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Canadian Journal of Cardiology

Destination Therapy With Left Ventricular Assist Devices: For Whom and When?

  • Liane F. Porepa
    Affiliations
    Department of Cardiovascular Medicine, Kaufman Center for Heart Failure Heart and Vascular Institute, Cleveland Clinic, Cleveland, Ohio, USA
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  • Randall C. Starling
    Correspondence
    Corresponding author: Dr Randall C. Starling, Department of Cardiovascular Medicine, 9500 Euclid Avenue, Desk J3-4, Cleveland Clinic, Cleveland, Ohio 44195, USA. Tel.: +1-216-444-2268.
    Affiliations
    Department of Cardiovascular Medicine, Kaufman Center for Heart Failure Heart and Vascular Institute, Cleveland Clinic, Cleveland, Ohio, USA
    Search for articles by this author
Published:January 02, 2014DOI:https://doi.org/10.1016/j.cjca.2013.12.017

      Abstract

      Historically, cardiac transplantation is the only definitive therapy for mortality reduction, symptom reduction, and improved quality of life in advanced heart failure. Because of improvement in cardiovascular care there is now a growing number of patients such as the elderly and those with abundant comorbidity who are not eligible for cardiac transplant. Durable mechanical circulatory support is the new reality in the treatment of advanced heart failure in this population subset. The left ventricular assist device (LVAD) has evolved from humble origins as a short-term extracorporeal and pulsatile device into a durable intracorporeal continuous flow device capable of providing permanent support in the form of destination therapy (DT) LVAD. Data gathered from original landmark clinical trials including Randomized Evaluation of Mechanical Assistance for the Treatment of Congestive Heart Failure (REMATCH), and the Heart Mate II Trial, and the Interagency Registry for Mechanically Assisted Circulatory Support (INTERMACS) provide insight into the type of patient and the timing in which to consider DT LVAD therapy. There are a number individual patient warning signs and symptoms that predate clinical decline; thus, identifying individuals who might benefit from a DT LVAD strategy. The adverse event burden that accompanies DT LVAD therapy cannot be ignored when considering LVAD as an adjunct to ongoing medical therapy. Trends in patient selection regarding mechanical circulatory support continue to evolve along with the technology. As more clinical outcome data are gathered we will continue to refine our patient selection criteria and timing of implant.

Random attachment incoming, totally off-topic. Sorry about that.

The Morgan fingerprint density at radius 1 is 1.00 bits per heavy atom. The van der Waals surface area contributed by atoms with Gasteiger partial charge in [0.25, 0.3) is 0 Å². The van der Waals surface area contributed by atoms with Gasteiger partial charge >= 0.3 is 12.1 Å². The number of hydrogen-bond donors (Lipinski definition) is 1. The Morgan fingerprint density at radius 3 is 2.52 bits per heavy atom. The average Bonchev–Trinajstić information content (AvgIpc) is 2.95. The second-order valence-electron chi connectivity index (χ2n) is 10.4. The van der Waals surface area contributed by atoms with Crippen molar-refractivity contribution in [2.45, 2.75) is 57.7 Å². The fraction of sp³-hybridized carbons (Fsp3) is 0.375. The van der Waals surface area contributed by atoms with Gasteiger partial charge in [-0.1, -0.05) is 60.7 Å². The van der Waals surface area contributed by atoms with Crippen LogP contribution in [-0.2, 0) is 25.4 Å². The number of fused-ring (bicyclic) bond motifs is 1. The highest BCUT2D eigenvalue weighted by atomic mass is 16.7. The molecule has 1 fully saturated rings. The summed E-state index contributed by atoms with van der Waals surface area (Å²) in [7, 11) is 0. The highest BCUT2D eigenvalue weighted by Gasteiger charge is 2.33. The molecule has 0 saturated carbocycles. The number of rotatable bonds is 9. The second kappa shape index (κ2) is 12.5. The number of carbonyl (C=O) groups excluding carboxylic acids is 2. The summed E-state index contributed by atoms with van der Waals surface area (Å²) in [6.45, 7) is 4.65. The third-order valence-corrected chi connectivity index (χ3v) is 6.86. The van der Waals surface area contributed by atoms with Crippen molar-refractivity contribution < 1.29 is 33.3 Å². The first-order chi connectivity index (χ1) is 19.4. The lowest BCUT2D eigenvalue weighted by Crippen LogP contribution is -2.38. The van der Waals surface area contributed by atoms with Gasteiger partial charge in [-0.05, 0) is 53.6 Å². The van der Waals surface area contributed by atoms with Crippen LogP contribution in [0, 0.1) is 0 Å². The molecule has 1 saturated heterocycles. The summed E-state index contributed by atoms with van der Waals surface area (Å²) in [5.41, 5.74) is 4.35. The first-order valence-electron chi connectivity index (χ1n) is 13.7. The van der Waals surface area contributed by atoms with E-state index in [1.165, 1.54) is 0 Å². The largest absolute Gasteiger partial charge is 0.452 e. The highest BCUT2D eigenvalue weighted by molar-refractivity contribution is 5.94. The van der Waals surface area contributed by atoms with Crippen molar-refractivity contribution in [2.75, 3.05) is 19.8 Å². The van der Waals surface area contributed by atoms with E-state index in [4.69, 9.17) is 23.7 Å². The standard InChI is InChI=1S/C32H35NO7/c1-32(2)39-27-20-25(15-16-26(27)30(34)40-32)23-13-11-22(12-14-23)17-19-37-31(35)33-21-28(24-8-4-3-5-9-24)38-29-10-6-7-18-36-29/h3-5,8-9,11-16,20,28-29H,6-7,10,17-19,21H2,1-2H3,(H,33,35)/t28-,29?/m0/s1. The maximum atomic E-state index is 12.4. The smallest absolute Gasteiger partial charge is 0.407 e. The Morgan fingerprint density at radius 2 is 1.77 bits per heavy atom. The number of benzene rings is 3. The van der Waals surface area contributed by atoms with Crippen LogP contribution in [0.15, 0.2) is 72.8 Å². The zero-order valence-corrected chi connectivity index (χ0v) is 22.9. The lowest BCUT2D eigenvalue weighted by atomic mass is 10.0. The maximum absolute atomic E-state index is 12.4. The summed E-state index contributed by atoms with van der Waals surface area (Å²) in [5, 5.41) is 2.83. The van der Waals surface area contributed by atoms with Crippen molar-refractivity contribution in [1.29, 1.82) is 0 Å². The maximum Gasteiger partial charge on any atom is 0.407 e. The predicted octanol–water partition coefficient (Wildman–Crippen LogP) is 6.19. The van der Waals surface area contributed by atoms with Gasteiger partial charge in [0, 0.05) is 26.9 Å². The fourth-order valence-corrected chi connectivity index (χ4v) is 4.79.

Résumé

      Traditionnellement, la transplantation cardiaque est le seul traitement définitif qui permet la réduction de la mortalité, la réduction des symptômes et l’amélioration de la qualité de vie lors d’insuffisance cardiaque avancée. En raison de l’amélioration des soins cardiovasculaires, il existe maintenant un nombre croissant de patients telles les personnes âgées et les personnes ayant de nombreuses comorbidités qui ne sont pas admissibles à la transplantation cardiaque. L’assistance circulatoire mécanique durable est la nouvelle réalité du traitement de l’insuffisance cardiaque avancée pour traiter ce sous-ensemble de la population. Le dispositif d’assistance ventriculaire gauche (DAVG) qui à l’origine n’était qu’un dispositif pulsatile extracorporel à court terme est devenu un dispositif intracorporel à débit continu durable capable de fournir une assistance permanente sous forme de DAVG en traitement définitif (TD). Les données qui ont été recueillies dans des essais cliniques originaux marquants incluant l’étude REMATCH (Randomized Evaluation of Mechanical Assistance for the Treatment of Congestive Heart Failure), l’essai du Heart Mate II et le registre INTERMACS (Interagency Registry for Mechanically Assisted Circulatory Support) donnent un aperçu du type de patients et du moment propice où considérer le DVAG en TD. Il existe chez les patients de nombreux signes et symptômes précurseurs individuels qui sont antérieurs au déclin clinique, ce qui par conséquent identifie les individus qui pourraient profiter de la stratégie du DAVG en TD. Le fardeau des événements indésirables qui accompagne le TD par DAVG ne peut être ignoré lorsque l’on considère le DAVG comme un complément au traitement médical en cours. Les tendances dans la sélection des patients concernant l’assistance circulatoire mécanique continuent à évoluer parallèlement à la technologie. Lorsque plus de données sur les résultats cliniques seront recueillies, nous continuerons d’affiner nos critères concernant la sélection des patients et la détermination du moment propice à l’implantation.
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